UKC

/ Reverse Plank for climbing core strength?

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JLS on 12 Jan 2018

Having been doing some planks recently it occurred to me that a normal face down plank is more of an antagonist excise for climbing and that training with a reverse plank may be a more appropriate for stopping your @rse sagging away from steep rock.

How is it I never hear anyone bestowing the virtues of doing reverse planks?

I get it that the normal plank will help with getting your feet back on to the rock, if you've cut loose...

alx on 12 Jan 2018
In reply to JLS:

If you perform the reverse plank but rest your heels on a yoga ball and bridge between this and your shoulders (keeping hands off the ground!).  You can work on both your core and heel hook tension by bending only at the knees and rolling the yoga ball back and forth.

Do reps of this slowly.

This helps with training moving under tension.

 

 

nufkin - on 12 Jan 2018
In reply to alx:

> If you perform the reverse plank but rest your heels on a yoga ball and bridge between this and your shoulders (keeping hands off the ground!).  You can work on both your core and heel hook tension by bending only at the knees and rolling the yoga ball back and forth.

 

Just to clarify - you mean with your shoulders on the floor, and arms crossed over torso or something?

 

stp - on 12 Jan 2018
In reply to JLS:

It's an interesting point and there are definitely sources out there that say the posterior chain is more important for climbing than the anterior. Deadlifts are commonly praised, by US trainers particularly.

The German climbing training book Gimme Kraft has one exercise that is based on a reverse plank. You have your feet suspended in straps (TRX style or ring straps) and then hinge from a hanging sitting position to full extension.

stp - on 12 Jan 2018
In reply to nufkin:

It means you're facing up towards the ceiling or sky instead of down to the floor.

alx on 12 Jan 2018
In reply to nufkin:

Yep, keep your arms off the ground

@stp: I found that particular TRX exercise did nothing for me. With the yoga ball you need to keep the pressure and the yoga ball get squirrely if the pressure is not continuous, controlled and even.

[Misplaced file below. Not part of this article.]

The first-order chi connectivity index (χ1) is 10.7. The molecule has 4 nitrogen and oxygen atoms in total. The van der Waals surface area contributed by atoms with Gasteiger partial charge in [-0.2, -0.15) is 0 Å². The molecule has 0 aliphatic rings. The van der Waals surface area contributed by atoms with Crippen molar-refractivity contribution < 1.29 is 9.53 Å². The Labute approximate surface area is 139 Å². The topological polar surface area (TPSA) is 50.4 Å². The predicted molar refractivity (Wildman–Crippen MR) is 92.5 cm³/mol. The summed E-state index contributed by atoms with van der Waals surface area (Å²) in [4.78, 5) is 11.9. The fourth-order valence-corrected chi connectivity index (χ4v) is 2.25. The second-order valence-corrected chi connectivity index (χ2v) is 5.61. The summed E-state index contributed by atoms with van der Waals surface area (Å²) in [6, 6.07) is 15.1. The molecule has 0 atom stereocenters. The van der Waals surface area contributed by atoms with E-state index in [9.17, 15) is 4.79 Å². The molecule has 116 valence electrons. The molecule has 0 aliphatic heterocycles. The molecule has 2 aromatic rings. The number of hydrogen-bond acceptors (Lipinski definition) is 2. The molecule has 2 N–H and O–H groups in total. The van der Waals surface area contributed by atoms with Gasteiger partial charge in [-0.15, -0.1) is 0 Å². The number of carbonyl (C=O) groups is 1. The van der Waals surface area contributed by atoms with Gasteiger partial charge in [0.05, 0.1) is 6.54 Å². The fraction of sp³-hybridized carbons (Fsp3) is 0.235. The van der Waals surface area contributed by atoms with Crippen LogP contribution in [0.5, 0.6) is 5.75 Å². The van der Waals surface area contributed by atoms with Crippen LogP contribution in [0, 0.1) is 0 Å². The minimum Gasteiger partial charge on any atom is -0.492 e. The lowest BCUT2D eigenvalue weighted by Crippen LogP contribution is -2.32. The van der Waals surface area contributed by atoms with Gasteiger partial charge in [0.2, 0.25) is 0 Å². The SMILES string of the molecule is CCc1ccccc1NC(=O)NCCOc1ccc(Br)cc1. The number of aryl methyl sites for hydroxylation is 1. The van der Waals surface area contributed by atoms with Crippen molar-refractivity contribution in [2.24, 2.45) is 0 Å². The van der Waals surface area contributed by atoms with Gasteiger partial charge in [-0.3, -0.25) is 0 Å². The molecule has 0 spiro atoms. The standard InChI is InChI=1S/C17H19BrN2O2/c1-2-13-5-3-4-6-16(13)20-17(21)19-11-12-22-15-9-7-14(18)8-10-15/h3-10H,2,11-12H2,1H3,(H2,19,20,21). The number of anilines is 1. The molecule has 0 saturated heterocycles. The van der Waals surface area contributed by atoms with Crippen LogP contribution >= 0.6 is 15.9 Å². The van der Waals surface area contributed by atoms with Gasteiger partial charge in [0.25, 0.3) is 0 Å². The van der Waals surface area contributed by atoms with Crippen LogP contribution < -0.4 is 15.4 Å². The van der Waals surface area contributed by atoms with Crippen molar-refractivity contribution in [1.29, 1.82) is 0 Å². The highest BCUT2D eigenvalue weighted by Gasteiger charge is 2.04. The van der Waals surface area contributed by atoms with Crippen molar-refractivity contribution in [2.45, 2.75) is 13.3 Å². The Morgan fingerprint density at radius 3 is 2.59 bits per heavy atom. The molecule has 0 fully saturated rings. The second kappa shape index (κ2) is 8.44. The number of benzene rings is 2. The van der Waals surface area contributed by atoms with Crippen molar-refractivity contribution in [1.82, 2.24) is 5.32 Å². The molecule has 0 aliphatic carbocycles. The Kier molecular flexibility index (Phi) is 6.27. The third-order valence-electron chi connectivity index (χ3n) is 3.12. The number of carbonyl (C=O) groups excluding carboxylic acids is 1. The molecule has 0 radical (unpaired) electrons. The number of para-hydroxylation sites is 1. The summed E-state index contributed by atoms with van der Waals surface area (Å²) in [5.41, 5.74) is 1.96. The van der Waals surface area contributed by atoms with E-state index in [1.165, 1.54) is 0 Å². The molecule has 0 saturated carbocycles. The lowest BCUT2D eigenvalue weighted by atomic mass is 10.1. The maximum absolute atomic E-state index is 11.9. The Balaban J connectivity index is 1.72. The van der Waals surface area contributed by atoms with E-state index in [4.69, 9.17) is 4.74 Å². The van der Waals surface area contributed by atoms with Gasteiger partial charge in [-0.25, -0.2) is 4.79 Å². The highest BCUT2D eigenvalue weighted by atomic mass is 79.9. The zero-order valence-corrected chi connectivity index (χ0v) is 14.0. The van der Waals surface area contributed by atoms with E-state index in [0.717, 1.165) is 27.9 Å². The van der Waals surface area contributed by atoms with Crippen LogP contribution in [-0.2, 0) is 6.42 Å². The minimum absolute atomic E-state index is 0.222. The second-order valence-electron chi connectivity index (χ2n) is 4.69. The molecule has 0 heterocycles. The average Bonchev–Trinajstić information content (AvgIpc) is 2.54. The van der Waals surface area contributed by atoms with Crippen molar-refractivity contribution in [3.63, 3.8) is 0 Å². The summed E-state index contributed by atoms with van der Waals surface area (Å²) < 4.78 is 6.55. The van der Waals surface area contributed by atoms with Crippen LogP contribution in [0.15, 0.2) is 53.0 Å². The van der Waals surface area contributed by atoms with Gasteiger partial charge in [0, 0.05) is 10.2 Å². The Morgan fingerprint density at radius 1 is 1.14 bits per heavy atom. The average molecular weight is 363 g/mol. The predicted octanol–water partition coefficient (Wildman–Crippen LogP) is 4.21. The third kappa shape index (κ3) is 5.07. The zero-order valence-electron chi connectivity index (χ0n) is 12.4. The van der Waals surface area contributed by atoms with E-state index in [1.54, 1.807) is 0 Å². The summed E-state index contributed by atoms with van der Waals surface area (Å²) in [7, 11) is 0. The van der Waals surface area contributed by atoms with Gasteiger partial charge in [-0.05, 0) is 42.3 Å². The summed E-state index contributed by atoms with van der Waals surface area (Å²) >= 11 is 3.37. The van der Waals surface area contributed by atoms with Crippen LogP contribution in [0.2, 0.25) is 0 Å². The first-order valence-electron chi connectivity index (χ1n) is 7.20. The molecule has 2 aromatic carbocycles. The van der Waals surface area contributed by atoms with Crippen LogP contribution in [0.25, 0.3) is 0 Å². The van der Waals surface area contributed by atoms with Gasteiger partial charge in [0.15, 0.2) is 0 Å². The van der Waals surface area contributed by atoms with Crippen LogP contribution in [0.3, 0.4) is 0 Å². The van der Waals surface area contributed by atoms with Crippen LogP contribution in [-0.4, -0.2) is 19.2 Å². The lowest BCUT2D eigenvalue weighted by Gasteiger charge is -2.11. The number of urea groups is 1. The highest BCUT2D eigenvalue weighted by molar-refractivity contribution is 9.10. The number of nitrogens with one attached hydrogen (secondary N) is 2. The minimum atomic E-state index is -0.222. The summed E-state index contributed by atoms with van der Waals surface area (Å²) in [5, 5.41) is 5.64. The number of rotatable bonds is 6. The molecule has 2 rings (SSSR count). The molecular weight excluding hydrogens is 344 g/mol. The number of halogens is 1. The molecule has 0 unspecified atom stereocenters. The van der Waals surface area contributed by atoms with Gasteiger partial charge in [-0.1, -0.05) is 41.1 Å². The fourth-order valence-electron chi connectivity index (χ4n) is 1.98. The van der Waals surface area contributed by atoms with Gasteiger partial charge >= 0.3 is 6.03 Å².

stp - on 12 Jan 2018
In reply to alx:

Sounds interesting. I'll have to give it a try sometime. I wasn't enamoured with the Gimme Kraft exercise either.

I'd like to be able to do deadlifts which are a fantastic exercise. But doesn't take much to set off my dodgy low back so progress in those is stalled for the moment at least.

JLS on 12 Jan 2018
In reply to stp:

>"doesn't take much to set off my dodgy low back"

yeah, I'm not convinced my back would tolerate deadlifting...

 

jonathan shepherd - on 13 Jan 2018
In reply to JLS:

I did a made up exercise which i found useful for core strength, lay on your back on a table with your bum cheeks just on the edge and then raise your legs till horizontal with your body and hold position for 30 seconds to a minute depending on ability. then rest for two minutes and repeat six times. I think this works kind of like a reverse plank.

JLS on 13 Jan 2018
In reply to jonathan shepherd:

Useful no doubt but I suspect more for the anterior muscles like the normal plank...

 

alx on 13 Jan 2018
In reply to jonathan shepherd:

Hi Jon, that sounds like a starting progression for the dragon flag. Alternatives are lying down on the table in the same manner, with yours legs dangling down. Then by gripping the sides or end of the table you raise your legs until your body is straight.  This will help you with your back-lever and planche progressions, as well as your steep climbing.

marsbar - on 13 Jan 2018
In reply to JLS:

Have you tried bridge rather than reverse plank?  

https://elevenbyvenuswilliams.com/blogs/news/18569589-planks-bridges-core-stability

Shoulders and arms down, knees bent and use core to lift bum.  

 

Sprucedgoose - on 13 Jan 2018
stp - on 13 Jan 2018
In reply to JLS:

Some people with bad backs find deadlifting can actually sort them out by making the muscles stronger. That was part of my motivation as occasionally hard and weird moves can set my back off so I was hoping for something to make it less injury prone.

Another alternative I've not tried much are kettlebell swings. These are apparently safer than deadlifts but work the same muscles.

DannyH001 on 13 Jan 2018
In reply to JLS:

Plank saws are a great exercise for total core conditioning, very intense but with time they get easier.

Lie in plank position on your forearms with your feet suspended in TRX straps so that you're totally level. Then lever backwards in a controlled sawing motion, keeping your body straight and avoid bending at the lower back. Return again to your starting position. 4 sets of 10 reps and you'll feel noticeably worked.

JLS on 14 Jan 2018
In reply to marsbar:

I might try that but was thinking with the reverse plank with my arms behind me might offer an antagonist element for my arms and shoulders...

 

JLS on 14 Jan 2018
In reply to Sprucedgoose:

Ha! Yes, that picture did come to mind when I started thinking about this.

Perhaps a little too advanced for me...

 


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